We remember seeing the talk on iClass from 27C3 about a year and a half ago. While the technique was interesting, it was incredibly invasive. An attacker needed multiple iClass readers at his disposal as the method involved overwriting part of the firmware in order to get a partial dump, then patching those image pieces back together. [Brad] makes the point that this is fine with an off-the-shelf system, but high-security installations will be using custom images. This means you would need to get multiple readers off the wall of the building you’re trying to sneak into.

But his method is different. He managed to get a dump of the EEPROM from a reader using an FTDI cable and external power source. If you wan to see how he’s circumventing the PIC read protection you’ll have to dig into the source code linked in his article.

Wristband RFID unlocks car door and starts engine

[João Ribeiro] is an electronics engineer by day, but in his free time he likes to ply his trade on everyday items. Recently he’s been integrating his own microcontroller network to unlock and start his car via RFID. In addition to the joy of pulling apart the car’s interior, he spent time designing his own uC breakout board and developing an RFID reader from a single chip.

He’s working with a 1988 Mercedes that has very little in the way of electronics. It sounds like the stock vehicle didn’t even include a CAN bus so the prelude to the RFID hack had him installing a CAN bus network made up of two microcontrollers. One reads the velocity and RPM while the other displays it on the tachometer. When he began the tag-based entry system he used an RFID reader module for prototyping, but eventually built his own reader around the TRF7960 chip. This included etching his own receiver coil which was mounted in the side-view mirror bracket. To unlock the doors he holds the bracelet up to the mirror and the vehicle lets him in. The video after the break starts with a demonstration of the completed project and moves on to some build videos.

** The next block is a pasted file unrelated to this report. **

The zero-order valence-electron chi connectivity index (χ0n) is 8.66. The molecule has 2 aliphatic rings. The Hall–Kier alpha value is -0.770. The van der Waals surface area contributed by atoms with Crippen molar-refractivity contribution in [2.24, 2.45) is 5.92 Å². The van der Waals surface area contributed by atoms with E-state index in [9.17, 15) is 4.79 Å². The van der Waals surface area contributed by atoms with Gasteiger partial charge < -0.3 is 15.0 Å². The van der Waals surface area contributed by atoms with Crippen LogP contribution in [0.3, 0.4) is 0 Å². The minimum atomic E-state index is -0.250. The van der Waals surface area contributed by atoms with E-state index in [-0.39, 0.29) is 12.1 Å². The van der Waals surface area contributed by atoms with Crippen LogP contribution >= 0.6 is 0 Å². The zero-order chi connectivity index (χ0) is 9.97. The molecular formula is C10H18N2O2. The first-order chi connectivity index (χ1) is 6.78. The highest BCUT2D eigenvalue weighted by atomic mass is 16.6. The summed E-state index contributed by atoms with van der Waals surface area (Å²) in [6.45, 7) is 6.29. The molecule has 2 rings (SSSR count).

We certainly like the idea of using a bracelet rather than implanting the tag in the meaty part of your hand.

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Configurable RFID tag from 7400 logic chips

This soldering nightmare is a configurable RFID tag which has been built from 7400-series logic chips. The beast of a project results in an iPhone-sized module which can be used as your new access card for security systems that uses the 125 kHz tags. The best part is that a series of switches makes the tag hand programmable, albeit in binary.

Of course this is an entry in this year’s 7400 Logic Competition. It’s from last year’s winner, and he’s spent a lot of time documenting the project; which we love. We were surprised that this many chips can be powered simply by what is induced in the coil from the reader. This is just one of the reasons the 7400-series have been so popular over the years. After working out the numbers, a 64-bit shift register was built to feed the tag ID to the encoding portion of the design. There were many kinks to work out along the way, but once it was functional a surface-mount design was put together resulting in the final product shown off in the video after the break.

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Transit pass controls this home security system

[Folkert van Heusden] installed a bunch of cameras in and around his home. Ostensibly this is for watching the kitties from work, but we’re sure the more accepted purpose is for security. He and his wife don’t really want the cameras rolling when they’re at home. So he added a system by the front door with uses a transit pass to turn on and off the security cameras.

The pass is an RFID tag which gets them on the subways, trains, and buses around the Netherlands. To use it with this system he needed an RFID reader. The one he chose is a USB device which enumerates as an HID keyboard. When it detects a valid card it outputs the tag id as a string of characters. [Folkert's] setup uses an eeePC with a broken keyboard to connect to the reader. A perl script monitors the feed from the reader, and verifies each code as it is received. After authentication the script will enable or disable the networked cameras and update the LED readout accordingly. To keep everything hidden he put it in the closet, using a hole (from a doorknob?) as a wire pass-through.